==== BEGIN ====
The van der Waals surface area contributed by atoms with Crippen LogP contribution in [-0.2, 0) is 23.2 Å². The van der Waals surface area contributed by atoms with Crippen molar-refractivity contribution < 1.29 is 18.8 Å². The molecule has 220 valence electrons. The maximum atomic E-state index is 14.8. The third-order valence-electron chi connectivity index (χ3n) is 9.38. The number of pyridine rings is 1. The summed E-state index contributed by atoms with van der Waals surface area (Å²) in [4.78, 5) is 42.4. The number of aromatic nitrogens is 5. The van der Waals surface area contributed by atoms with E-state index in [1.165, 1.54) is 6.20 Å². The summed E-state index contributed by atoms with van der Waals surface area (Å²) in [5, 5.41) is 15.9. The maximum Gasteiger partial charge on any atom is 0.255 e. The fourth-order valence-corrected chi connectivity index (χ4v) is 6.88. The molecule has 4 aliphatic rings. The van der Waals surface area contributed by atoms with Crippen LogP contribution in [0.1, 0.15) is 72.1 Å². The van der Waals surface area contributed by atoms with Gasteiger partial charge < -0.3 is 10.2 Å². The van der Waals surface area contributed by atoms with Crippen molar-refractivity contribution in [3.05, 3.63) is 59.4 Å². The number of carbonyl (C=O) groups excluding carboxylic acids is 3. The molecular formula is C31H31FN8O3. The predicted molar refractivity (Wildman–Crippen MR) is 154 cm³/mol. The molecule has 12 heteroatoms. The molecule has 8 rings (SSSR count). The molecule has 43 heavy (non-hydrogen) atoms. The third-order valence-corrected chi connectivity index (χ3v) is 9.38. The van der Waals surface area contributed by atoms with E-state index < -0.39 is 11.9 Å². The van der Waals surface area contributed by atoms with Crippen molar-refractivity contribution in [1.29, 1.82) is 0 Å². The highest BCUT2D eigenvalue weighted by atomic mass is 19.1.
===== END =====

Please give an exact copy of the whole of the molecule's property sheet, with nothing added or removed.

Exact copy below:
The van der Waals surface area contributed by atoms with Crippen LogP contribution in [-0.2, 0) is 23.2 Å². The van der Waals surface area contributed by atoms with Crippen molar-refractivity contribution < 1.29 is 18.8 Å². The molecule has 220 valence electrons. The maximum atomic E-state index is 14.8. The third-order valence-electron chi connectivity index (χ3n) is 9.38. The number of pyridine rings is 1. The summed E-state index contributed by atoms with van der Waals surface area (Å²) in [4.78, 5) is 42.4. The number of aromatic nitrogens is 5. The van der Waals surface area contributed by atoms with E-state index in [1.165, 1.54) is 6.20 Å². The summed E-state index contributed by atoms with van der Waals surface area (Å²) in [5, 5.41) is 15.9. The maximum Gasteiger partial charge on any atom is 0.255 e. The fourth-order valence-corrected chi connectivity index (χ4v) is 6.88. The molecule has 4 aliphatic rings. The van der Waals surface area contributed by atoms with Crippen LogP contribution in [0.1, 0.15) is 72.1 Å². The van der Waals surface area contributed by atoms with Gasteiger partial charge < -0.3 is 10.2 Å². The van der Waals surface area contributed by atoms with Crippen molar-refractivity contribution in [3.05, 3.63) is 59.4 Å². The number of carbonyl (C=O) groups excluding carboxylic acids is 3. The molecular formula is C31H31FN8O3. The predicted molar refractivity (Wildman–Crippen MR) is 154 cm³/mol. The molecule has 12 heteroatoms. The molecule has 8 rings (SSSR count). The molecule has 43 heavy (non-hydrogen) atoms. The third-order valence-corrected chi connectivity index (χ3v) is 9.38. The van der Waals surface area contributed by atoms with E-state index < -0.39 is 11.9 Å². The van der Waals surface area contributed by atoms with Crippen molar-refractivity contribution in [1.29, 1.82) is 0 Å². The highest BCUT2D eigenvalue weighted by atomic mass is 19.1.